"We compiled our rankings using data and research supplied by Jeffrey Kenworthy, a transportation professor at Murdoch University in Perth, Australia. He measured the world's 84 largest cities on the following criteria: the cost to the consumer and the government, overall investment in improvements, and the speed and safety with which workers are delivered to offices.
Scores were adjusted for gross domestic product, which allowed developing cities like Dakar or Krakow, Poland, to compete with cities from highly developed G8 nations.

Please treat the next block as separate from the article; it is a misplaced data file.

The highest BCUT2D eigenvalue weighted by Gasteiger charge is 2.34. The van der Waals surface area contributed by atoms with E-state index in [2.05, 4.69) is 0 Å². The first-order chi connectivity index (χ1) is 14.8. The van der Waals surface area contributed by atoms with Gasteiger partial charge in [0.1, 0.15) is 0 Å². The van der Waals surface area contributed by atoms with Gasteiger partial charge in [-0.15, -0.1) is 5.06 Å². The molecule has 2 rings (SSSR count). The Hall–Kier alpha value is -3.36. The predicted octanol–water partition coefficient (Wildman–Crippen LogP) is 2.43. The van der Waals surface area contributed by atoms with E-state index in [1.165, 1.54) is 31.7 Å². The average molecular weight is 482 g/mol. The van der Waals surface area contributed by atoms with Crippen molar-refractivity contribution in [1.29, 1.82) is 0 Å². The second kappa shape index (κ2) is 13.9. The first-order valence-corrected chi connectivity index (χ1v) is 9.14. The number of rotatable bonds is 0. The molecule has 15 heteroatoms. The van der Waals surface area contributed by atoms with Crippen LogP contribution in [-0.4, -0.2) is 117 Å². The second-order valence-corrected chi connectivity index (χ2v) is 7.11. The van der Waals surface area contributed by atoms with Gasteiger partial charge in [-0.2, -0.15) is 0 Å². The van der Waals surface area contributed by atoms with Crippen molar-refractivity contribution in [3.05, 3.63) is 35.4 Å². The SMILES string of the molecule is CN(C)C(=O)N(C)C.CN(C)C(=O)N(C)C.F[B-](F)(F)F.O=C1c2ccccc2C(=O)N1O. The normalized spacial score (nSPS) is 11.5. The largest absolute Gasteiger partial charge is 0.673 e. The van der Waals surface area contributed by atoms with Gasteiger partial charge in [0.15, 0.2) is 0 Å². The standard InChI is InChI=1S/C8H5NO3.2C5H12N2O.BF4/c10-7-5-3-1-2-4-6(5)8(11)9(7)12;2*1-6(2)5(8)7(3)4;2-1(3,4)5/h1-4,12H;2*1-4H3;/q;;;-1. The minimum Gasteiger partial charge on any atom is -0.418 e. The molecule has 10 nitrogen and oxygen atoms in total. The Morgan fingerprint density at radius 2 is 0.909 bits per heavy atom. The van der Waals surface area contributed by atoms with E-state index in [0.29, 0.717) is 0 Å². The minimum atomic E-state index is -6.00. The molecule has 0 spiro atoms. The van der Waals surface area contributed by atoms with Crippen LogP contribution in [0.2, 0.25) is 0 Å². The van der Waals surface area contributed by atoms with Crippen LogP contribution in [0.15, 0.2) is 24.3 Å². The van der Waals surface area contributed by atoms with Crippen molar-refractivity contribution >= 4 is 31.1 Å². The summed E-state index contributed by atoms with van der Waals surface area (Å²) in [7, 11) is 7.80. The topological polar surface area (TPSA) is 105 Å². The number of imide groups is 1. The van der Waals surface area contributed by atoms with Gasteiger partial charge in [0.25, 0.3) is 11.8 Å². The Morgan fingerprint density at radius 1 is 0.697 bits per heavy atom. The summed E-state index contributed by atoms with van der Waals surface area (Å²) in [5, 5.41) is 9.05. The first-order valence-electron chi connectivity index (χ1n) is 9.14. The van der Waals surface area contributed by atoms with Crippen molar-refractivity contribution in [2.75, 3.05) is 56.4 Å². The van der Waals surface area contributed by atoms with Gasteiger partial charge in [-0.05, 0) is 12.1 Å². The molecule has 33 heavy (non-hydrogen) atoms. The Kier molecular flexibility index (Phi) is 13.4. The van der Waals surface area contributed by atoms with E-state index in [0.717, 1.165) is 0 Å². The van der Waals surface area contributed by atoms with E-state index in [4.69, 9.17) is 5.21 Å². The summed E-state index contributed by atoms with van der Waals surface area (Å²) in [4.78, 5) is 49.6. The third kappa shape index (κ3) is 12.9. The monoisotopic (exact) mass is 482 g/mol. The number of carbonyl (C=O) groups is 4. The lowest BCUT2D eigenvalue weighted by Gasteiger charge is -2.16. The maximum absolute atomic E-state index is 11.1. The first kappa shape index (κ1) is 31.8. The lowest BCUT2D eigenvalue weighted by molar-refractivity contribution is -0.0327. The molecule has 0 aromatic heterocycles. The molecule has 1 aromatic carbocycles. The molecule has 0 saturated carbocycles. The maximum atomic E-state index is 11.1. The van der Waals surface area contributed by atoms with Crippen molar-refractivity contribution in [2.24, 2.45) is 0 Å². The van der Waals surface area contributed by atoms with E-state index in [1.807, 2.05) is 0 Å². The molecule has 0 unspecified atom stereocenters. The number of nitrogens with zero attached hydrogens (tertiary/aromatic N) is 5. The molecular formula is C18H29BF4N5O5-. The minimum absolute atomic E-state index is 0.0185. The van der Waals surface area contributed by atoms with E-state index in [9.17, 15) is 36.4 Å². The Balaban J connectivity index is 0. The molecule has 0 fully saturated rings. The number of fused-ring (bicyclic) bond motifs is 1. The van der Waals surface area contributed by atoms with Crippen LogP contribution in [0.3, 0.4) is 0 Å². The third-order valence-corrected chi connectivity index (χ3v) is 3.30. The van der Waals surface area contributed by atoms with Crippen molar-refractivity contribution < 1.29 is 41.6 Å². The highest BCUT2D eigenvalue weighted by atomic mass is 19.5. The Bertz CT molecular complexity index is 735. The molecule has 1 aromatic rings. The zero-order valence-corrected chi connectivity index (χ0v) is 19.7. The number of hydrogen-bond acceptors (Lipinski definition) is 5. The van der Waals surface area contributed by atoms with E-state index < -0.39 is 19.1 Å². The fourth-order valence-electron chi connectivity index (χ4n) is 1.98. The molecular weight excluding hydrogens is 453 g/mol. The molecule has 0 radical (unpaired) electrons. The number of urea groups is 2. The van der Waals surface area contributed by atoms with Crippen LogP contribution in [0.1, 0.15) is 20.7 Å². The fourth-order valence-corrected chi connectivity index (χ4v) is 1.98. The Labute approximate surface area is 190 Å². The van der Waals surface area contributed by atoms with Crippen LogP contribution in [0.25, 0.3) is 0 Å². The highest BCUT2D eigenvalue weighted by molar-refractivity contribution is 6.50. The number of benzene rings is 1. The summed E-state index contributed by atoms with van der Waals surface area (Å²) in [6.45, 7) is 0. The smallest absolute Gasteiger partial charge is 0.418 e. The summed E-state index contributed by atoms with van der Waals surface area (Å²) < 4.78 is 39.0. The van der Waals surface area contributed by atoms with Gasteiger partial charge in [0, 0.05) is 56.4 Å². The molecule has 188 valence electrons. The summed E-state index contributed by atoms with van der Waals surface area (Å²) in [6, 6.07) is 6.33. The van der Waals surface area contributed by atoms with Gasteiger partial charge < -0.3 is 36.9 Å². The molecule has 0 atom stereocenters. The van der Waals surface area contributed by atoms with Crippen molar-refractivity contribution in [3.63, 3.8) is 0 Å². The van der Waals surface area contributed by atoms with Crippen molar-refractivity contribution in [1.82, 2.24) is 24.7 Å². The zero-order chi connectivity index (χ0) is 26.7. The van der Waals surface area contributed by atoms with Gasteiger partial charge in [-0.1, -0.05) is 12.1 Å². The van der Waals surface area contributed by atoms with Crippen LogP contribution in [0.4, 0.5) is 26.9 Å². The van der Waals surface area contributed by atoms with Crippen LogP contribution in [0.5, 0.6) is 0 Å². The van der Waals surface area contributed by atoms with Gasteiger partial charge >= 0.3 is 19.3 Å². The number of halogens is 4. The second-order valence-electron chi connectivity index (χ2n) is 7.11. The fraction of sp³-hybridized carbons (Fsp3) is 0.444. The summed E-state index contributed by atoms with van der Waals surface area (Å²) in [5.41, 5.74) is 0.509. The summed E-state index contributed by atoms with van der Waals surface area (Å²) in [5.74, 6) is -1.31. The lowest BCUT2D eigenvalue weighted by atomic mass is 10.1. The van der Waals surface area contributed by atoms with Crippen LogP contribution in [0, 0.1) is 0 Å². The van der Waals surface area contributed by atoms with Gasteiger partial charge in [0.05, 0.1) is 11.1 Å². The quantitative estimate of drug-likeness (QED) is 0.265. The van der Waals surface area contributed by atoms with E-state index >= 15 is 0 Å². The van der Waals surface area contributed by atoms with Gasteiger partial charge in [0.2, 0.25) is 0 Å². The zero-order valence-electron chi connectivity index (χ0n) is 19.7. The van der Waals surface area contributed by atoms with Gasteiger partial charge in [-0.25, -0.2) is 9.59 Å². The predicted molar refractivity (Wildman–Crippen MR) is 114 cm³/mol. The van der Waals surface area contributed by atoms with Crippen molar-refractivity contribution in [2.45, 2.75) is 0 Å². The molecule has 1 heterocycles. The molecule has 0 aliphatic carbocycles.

Dense cities perform particularly well by our measures. There are only 8,000 full-time residents in the City of London, but there are 320,000 jobs there, according to the City of London Economic Development Office. That sort of commercial density makes the London rail system a very efficient mechanism for delivering people to their offices. The Tube, which is the world's largest urban railway, and commuter trains efficiently move people in and out of the city, whereas cars in such a small space would overwhelm the system."